And I’m not talking rain.
I’m talking books in general, and Ray Bradbury specifically. As a child, I remember watching the cheesy Sci-Fi channel at my granny’s house. Inevitably, an astronaut’s helmet cracked, an alien injected humans with a thing, or a rocket crashed into a harsh and unforgiving landscape.
On the surface, many of Ray Bradbury’s stories share a similar fate with those 1970’s science fiction movies. Plucky characters valiantly fight the evil martian, proving the perseverance of humans and our unending desire to live.
And yet, when you ask three people the meaning of a Bradbury story, you will likely get three different answers. Ask more, and the interpretations are endless. I know because I’ve dissected and discussed Bradbury since high school, throughout my honor’s classes in college, and into the present as a speech coach.
Over the years, I’ve come to realize that Bradbury’s writing has at least three distinct levels. One is all about entertainment. Humans hurtling through the stars in crippled rocket ships, landing on inhospitable planets only to face epic, inter-species battles. It’s cheesy sci-fi movies in word form.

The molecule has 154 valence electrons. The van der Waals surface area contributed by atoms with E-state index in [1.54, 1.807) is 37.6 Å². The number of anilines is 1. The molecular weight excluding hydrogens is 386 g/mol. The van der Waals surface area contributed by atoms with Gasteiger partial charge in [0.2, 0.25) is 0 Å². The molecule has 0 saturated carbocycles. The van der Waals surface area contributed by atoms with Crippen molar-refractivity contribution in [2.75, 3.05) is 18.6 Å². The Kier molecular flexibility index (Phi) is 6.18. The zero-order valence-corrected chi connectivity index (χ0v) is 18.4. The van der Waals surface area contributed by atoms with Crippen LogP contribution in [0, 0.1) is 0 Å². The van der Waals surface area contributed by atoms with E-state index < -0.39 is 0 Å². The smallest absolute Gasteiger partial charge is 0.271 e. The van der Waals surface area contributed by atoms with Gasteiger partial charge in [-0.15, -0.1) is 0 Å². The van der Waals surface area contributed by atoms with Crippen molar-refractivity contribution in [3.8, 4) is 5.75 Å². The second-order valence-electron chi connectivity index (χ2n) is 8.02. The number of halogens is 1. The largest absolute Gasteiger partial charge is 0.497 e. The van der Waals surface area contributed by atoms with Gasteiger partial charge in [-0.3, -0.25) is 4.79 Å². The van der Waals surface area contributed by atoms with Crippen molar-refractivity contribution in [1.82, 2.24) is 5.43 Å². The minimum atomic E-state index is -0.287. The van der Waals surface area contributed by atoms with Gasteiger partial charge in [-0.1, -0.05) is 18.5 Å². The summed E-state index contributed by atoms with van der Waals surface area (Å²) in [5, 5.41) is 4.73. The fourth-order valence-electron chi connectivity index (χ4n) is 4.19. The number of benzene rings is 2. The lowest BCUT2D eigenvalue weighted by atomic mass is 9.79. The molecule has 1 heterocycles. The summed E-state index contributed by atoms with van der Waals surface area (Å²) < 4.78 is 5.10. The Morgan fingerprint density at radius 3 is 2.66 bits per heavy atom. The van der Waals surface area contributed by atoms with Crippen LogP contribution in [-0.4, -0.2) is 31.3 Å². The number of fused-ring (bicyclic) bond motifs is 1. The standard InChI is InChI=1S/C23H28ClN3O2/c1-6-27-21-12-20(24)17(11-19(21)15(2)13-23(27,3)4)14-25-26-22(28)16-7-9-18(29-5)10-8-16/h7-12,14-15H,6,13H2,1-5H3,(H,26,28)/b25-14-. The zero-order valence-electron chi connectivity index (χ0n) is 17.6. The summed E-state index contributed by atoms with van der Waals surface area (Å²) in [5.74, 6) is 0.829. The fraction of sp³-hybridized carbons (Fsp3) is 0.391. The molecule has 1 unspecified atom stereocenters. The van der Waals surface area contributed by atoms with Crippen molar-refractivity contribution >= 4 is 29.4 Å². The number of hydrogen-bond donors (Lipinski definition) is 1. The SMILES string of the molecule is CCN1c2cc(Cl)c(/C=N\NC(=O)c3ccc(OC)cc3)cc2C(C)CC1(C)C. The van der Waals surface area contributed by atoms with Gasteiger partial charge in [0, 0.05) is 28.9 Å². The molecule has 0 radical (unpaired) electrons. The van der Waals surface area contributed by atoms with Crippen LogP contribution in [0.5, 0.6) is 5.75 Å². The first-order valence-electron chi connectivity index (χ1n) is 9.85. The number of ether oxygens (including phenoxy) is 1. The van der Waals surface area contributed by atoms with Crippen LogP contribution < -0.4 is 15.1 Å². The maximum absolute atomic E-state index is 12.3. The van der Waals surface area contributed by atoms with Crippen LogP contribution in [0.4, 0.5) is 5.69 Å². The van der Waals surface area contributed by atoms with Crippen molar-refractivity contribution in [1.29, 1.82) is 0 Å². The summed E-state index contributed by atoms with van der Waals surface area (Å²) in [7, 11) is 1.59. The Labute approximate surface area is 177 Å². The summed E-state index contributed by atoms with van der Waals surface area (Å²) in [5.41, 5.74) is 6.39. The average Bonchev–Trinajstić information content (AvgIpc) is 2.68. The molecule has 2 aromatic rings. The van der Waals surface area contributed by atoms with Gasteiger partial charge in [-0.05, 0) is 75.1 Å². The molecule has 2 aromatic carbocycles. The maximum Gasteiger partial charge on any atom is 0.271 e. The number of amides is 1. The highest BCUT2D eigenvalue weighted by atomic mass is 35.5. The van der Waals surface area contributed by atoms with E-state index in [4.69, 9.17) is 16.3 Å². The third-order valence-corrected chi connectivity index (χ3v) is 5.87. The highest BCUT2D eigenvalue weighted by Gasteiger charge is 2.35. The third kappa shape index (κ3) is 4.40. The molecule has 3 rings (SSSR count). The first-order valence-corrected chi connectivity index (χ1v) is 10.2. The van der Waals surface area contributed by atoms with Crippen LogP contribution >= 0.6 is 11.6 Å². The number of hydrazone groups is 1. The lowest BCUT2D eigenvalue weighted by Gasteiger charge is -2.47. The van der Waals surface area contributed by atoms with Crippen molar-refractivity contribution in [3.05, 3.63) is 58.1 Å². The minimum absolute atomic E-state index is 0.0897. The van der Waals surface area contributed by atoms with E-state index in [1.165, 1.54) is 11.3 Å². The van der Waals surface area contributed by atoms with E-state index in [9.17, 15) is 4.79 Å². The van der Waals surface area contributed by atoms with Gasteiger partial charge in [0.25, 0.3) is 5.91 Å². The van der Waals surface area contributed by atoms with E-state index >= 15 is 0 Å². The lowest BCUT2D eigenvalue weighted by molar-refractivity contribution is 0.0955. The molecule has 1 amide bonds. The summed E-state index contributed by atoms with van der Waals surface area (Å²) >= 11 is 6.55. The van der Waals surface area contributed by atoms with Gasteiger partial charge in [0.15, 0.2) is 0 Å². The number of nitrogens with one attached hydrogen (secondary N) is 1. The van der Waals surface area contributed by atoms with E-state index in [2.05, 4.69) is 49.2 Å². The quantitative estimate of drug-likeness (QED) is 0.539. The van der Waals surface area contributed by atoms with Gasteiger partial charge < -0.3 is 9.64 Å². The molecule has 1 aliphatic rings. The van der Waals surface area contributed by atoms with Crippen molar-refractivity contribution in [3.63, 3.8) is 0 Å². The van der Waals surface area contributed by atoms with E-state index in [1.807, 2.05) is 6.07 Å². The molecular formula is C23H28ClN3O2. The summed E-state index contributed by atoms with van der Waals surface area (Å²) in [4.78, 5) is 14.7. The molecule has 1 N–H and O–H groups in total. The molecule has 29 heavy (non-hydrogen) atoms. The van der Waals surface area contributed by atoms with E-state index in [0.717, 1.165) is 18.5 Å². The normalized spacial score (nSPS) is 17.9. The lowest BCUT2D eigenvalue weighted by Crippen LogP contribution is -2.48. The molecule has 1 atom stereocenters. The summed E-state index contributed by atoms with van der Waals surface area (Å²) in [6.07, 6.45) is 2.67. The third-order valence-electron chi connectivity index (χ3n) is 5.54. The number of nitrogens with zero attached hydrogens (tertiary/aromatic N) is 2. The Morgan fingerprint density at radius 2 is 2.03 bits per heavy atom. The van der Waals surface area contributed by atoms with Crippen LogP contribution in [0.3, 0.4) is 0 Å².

The second layer plunges characters into a personal battle with themselves. Mental health vs fragility. Reality vs imagination. Fight, flight or freeze?
It isn’t until we scratch our way past the dirt and grime that we find a third, deeply disturbing level of social commentary that looks eerily like prophecy. Mankind vs the dire reality of our science and technology catapulting us into the throes of dystopia.
And that’s where the prophecy part of this comes in. You see, Bradbury wrote way ahead of his time. Before man walked on the moon, he wrote about it. He speculated about the stars and our need to reach them, just as we had reached outward from our humble beginnings and crossed the sea to conquer foreign lands.
In a way, his writing is almost like history repeating itself, but on a galactic level. The future and the past colliding seamlessly. Hand-print pictographs on space-ship walls.
Some books are worth a second or third read with intervening years between. The more life we experience, the deeper we can dive into the meaning of a book.
In the meantime, stay dry and keep reading~ jody